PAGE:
Queer Mormon Women*: Bats in the Belfry
Guest Post by Roxanne Akina Harmon
Roxanne Akina Harmon is a bisexual, body positive promoter of public health from New Hampshire. She seeks to help humanity and gain friends along her yellow brick road to happiness.
This is a post that is a part of the Queer Mormon Women* series. Click HERE to see all the posts to date.
Rescuing a bat in the attic involves two materials: a laundry basket and a tennis racket. My family swears by this makeshift butterfly net. Once caught, the confused critter violently flaps until released into the night sky. The chaos subsides and is forgotten. My anxious thoughts act similarly to a bat in a laundry basket. They erratically shriek inside my head refusing to settle. At one point my mind was host to entire colony of frenzied bats. In situations like church I would sit in the pew mirroring the listening congregation. However, I would not hear a single testimony. The anxious thoughts flapped loudly about my conscious. To soothe this disquiet I imagined my ideal future. I saw my boyfriend and I blissfully wed. I pictured the studio apartment of our future but when visualizing the bed the fantasy dissolved. I would never share a nuptial bed with my boyfriend.
My best friend was my first love. Our emotionally intimate romance never rounded any bases. To my young Mormon mind the lack of carnality proved the maturity of our love. Learning sex was a sin my entire life had led me to conclude that sensual aspects of love were superficial. Attraction was temptation. So I agreed when my boyfriend suggested we stopped being physical. While I treasured our chaste kisses and sweaty hand holding, I understood those acts to be trivial. I let myself compromise physical touch so I could still be in a relationship with the man I loved. That night the bats crept in.
The next month the batty anxious thoughts debated the functionality of this relationship. My relationship was free from trivial touch but what about marriage? I fell in love. The next step was to get married, enjoy a few kid free years, then start producing little hipster babies. This was God’s plan for me. Yet, the bats in my head tried to point out the flaws in my logic; a platonic marriage does not produce babies. I lasted one month in my dysfunctional relationship. I woke each night, my heart racing as I gasped for breath. I barely slept. I couldn’t keep down food. I fantasized that the trucks driving by my window would crush me while I slept. I was in love.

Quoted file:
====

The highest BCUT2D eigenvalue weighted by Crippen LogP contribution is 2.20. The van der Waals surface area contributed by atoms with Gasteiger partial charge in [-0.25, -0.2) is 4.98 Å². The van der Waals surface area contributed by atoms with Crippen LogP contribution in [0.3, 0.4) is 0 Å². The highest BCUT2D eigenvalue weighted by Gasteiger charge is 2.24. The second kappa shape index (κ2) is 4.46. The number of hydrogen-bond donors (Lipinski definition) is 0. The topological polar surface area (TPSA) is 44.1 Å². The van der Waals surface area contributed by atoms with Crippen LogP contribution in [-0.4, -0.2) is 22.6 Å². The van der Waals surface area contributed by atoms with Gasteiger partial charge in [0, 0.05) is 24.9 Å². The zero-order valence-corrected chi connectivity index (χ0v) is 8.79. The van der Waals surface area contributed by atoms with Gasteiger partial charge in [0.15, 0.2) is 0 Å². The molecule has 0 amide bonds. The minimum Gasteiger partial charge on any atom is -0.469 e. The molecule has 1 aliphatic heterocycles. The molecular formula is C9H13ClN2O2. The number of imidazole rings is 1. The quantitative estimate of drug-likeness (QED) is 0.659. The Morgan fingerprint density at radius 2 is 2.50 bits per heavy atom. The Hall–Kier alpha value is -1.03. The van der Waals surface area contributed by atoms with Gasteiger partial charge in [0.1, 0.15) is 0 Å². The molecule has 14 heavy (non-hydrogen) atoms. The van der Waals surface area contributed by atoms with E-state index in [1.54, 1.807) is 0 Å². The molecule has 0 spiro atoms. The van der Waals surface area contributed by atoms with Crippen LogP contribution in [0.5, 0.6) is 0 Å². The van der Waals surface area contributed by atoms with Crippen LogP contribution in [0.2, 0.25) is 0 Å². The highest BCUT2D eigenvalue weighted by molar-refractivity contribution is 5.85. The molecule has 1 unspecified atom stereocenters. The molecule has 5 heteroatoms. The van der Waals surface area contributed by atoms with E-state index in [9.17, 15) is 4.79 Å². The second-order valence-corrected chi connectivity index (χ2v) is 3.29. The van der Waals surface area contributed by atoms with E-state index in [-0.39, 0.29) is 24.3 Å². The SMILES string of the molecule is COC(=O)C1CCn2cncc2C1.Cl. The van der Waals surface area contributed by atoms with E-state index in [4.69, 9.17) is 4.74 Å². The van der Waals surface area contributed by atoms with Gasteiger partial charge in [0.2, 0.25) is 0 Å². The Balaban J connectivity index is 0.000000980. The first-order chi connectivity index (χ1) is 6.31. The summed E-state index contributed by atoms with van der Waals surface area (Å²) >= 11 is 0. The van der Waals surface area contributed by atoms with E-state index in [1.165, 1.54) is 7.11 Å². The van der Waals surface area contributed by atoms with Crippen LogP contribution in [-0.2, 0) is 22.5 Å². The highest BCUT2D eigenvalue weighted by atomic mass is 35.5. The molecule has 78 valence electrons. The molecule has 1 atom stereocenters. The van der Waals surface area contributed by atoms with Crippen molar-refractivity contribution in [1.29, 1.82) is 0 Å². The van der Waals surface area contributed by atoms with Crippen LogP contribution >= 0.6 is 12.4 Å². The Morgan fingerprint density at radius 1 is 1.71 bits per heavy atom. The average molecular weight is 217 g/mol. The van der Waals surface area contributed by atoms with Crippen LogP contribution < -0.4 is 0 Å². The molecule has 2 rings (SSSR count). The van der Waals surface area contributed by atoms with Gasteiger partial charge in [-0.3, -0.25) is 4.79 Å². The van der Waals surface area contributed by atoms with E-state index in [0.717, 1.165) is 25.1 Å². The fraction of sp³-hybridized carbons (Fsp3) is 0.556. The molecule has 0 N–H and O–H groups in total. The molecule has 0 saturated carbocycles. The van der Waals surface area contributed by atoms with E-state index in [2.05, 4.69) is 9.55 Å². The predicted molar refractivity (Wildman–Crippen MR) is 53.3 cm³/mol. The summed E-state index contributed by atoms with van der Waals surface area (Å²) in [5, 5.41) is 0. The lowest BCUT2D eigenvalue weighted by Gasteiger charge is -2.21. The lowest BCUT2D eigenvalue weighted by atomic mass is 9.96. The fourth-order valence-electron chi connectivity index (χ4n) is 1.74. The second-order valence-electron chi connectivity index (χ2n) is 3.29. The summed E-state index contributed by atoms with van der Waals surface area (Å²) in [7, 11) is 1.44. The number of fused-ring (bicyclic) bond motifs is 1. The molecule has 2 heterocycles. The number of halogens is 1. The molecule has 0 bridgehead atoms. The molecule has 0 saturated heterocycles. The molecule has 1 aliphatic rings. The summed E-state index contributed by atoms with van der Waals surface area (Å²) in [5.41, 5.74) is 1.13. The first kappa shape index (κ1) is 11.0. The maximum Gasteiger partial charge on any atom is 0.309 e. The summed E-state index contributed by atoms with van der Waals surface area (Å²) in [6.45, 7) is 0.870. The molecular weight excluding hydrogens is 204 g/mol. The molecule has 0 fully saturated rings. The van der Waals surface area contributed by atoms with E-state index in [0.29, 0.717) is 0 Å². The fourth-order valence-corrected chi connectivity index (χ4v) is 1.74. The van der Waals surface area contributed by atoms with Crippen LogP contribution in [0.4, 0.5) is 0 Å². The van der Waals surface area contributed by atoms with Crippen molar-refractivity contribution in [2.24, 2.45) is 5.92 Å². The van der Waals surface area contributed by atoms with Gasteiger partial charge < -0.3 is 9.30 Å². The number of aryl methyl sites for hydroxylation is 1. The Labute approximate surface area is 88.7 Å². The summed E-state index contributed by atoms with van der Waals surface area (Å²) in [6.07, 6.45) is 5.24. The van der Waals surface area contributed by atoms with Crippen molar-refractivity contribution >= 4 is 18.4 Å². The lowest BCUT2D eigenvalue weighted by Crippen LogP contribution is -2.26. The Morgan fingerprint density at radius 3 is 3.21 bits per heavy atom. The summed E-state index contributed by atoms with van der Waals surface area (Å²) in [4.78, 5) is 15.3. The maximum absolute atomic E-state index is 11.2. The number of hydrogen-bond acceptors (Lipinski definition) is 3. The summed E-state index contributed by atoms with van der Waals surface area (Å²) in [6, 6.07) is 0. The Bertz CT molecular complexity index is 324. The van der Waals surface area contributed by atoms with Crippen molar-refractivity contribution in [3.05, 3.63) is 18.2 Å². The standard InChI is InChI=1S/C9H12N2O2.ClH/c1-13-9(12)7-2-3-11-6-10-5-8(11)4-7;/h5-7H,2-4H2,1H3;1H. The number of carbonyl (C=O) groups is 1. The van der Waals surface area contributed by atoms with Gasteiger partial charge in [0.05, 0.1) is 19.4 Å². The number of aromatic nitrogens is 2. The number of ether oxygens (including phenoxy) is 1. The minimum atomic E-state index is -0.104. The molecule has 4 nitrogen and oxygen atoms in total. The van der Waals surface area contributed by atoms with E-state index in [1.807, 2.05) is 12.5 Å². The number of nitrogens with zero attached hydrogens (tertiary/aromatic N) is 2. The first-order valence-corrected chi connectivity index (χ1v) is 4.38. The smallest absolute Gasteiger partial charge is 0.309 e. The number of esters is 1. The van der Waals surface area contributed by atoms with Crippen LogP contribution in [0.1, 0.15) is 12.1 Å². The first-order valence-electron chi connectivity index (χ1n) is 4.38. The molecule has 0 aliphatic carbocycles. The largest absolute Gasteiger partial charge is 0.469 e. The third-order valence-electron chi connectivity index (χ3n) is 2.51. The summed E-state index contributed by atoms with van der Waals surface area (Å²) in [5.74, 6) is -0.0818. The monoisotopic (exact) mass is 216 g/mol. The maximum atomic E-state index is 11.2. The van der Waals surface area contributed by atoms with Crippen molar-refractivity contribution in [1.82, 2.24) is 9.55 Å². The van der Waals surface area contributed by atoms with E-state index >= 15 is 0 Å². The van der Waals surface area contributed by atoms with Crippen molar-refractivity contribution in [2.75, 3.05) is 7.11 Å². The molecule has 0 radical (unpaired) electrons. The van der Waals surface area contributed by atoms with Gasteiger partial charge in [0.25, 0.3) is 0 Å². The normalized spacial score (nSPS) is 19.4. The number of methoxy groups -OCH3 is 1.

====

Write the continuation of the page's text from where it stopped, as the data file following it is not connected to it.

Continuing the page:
I finally cracked. Our relationship officially ended. Relief took hold as the bats in my brain escaped. The suicidal ideation was through and I could finally think clearly but I was still left with lingering questions. The denial of any physical intimacy in an exclusive relationship made me question the purpose of marriage. When you are Mormon, how much of marriage was defined by sex? The partnership and emotional intimacy I wanted in a spouse I already had with several friends. The only thing that marriage would offer was relief from a life of celibacy. The confusing demise of my relationship proved that eventually I would want more from a life partner than abstinence. This realization shamed me. After all, I knew sex was superficial and sinful unless I ever got married to a man.
Mormon culture cannot be exclusively blamed for my skewed understanding of sex. I grew up in a sex-negative household. At age five I asked what hospital my baby brother came from. Much to my severe embarrassment my mother interpreted my question of “where did Daltrey come from?” as “How are babies made”. Her textbook explanation of birds and bees lacked clarification of the physical mechanics or reproduction. Regardless, she made me swear to never tell the other kids at school. Sex was a dirty secret. The sitcom Friends taught me more about sex then my mother. My only other maternal sex lesson could fit inside a fortune cookie. She requested “Don’t become a lesbian.”
I liked boys therefore attraction for girls did not matter. Out of my righteous desire for happiness I adopted the sexual identity of “well, I’m not a lesbian”. I assumed bisexuality and Mormonism could not exist. If I could choose to be straight why would I grapple with a gay but Mormon conundrum?
After the panic attacks revolving around marriage and happiness, I slowly changed my stance on physical touch. Just like communication, it was merely part of a healthy relationship. It was okay to desire others. In a closet (of all the ridiculous places) I came out to my roommate at BYU. It had been 2 years since my days sitting in a church pew escaping my unhealthy relationship by dreaming of a marriage with no touch. The recognition that attraction was not the sin of lust, meant acknowledging my own sexual attraction. While I wasn’t a Lesbian, I was attracted to women. My attempts to control every aspect of love never cured my anxieties. I cannot control who I love. I only know that if I want a shot at romance, I need to accept that I could fall in love with someone of any gender.